China’s property sector woes could spell trouble for mega-projects across the world as the developers behind them scramble for cash
China’s property sector woes could spell trouble for prestige mega-projects in London, New York, Sydney, and other top cities as the developers behind them scramble for cash.
While China Evergrande Group’s struggles have dominated the crisis, the risk to multitrillion-dollar global property markets stems from some of its rivals that have spent the last decade competing to build ever taller and grander skyscrapers.
Shanghai-based Greenland Holdings, which breaches as many of China’s debt “red lines” as Evergrande, has just built Sydney’s tallest residential tower, has plans to do the same in London, and has billions of dollars worth of projects in Brooklyn, Los Angeles, Paris, and Toronto.
The developer says it remains committed to its flagship builds including its long-delayed, 235 meter-high Spire London tower, but it put part of another major London site on the market earlier in the year and other firms are hoisting for sale signs too.
Evergrande and Kaisa Group, which was the first Chinese property firm to default back in 2015, are both trying to sell Hong Kong buildings to drum up desperately-needed cash, while Oceanwide Holdings has just had what was supposed to be San Francisco’s tallest tower seized by disgruntled creditors.
I suspect, as with anything, if you’re running into liquidity issues you start to look to sell your investment properties, said Omotunde Lawal, head of emerging-markets corporate debt at asset manager Barings, which holds some Chinese property firms’ bonds.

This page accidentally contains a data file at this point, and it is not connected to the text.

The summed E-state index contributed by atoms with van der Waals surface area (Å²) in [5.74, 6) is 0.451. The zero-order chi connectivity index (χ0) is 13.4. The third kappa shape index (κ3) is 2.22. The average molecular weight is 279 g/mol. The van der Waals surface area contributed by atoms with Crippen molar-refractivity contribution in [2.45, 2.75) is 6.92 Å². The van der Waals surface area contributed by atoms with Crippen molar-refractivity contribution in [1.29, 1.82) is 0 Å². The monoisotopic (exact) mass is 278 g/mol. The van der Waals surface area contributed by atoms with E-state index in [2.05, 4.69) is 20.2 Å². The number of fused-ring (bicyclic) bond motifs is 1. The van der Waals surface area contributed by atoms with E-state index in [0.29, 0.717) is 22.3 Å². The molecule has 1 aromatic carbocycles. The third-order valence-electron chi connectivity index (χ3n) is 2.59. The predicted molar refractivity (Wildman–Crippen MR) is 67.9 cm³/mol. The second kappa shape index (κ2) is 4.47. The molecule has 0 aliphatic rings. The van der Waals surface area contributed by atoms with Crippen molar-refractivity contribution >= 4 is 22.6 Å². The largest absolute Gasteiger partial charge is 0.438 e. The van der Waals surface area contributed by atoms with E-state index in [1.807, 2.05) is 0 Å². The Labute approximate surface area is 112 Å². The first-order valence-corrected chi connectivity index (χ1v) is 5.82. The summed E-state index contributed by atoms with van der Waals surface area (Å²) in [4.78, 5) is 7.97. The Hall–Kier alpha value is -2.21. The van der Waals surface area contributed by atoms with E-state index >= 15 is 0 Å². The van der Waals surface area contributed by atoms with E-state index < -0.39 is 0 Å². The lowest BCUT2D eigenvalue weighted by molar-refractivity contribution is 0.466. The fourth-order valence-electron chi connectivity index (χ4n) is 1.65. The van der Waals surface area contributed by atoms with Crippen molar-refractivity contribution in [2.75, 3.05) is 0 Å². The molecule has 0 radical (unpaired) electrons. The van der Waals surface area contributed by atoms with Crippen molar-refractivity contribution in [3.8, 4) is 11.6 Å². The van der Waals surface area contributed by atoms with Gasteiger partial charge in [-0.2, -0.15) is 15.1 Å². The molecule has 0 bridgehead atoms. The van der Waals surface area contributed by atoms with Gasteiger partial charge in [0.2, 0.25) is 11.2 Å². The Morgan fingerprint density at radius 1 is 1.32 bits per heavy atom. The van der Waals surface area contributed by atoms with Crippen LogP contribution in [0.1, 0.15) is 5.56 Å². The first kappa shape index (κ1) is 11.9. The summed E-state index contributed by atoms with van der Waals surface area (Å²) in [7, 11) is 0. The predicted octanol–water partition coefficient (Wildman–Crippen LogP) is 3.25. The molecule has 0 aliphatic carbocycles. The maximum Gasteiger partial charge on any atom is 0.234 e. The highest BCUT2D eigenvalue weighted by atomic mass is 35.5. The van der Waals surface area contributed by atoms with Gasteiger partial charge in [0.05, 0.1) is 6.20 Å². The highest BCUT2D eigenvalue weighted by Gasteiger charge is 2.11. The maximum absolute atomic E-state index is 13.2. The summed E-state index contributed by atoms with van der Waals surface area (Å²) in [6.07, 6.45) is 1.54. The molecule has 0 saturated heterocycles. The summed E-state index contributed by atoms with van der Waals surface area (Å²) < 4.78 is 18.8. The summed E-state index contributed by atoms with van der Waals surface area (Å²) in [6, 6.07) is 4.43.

As many Chinese firms overpaid for prime overseas sites in the scramble to secure them, the question is who will buy them, Lawal added. Probably they are unlikely to get cost, so I think it depends on just how desperate they get.
Guangzhou R&F Properties is another major firm in focus after it required an emergency cash injection this month. It has two giant unfinished developments in London, including one with a dozen skyscrapers next to the Thames, as well as numerous builds in Australia, Canada, and the United States.
An R&F spokesperson in London said it remained fully committed to all its British projects.
But with nearly $8 billion of debt to repay in the next 12 months, only $2 billion of freely available cash, and sales down nearly 30% year-on-year last month, major credit rating agencies say it will need to cash in some chips.
R&F’s capacity to handle its near-term debt maturities will hinge on the execution of sizable asset sales, S&P said, predicting that buildings, hotels, and various stakes in projects could all be sold. Fitch meanwhile estimates R&F has 836 billion yuan ($130 billion) of assets that could potentially be sold.
The articles are for information purposes only and Invest for Property shall not be held responsible for any errors, omissions or inaccuracies within it. Any rules or regulations mentioned within the website are those relevant at the time of publication and may not be the most up-to-date.
Invest for Property does not endorse any of the products or services that appear on it or are linked to it and are not liable for any action that you may take as a result of the content of this website, or losses or damage you may incur doing so.
There is no obligation to purchase anything but, if you decide to do so, you are strongly advised to consult a professional adviser before making any investment decisions.
Please remember that investments of any type may rise or fall and past performance does not guarantee future performance in respect of income or capital growth; you may not get back the amount you invested.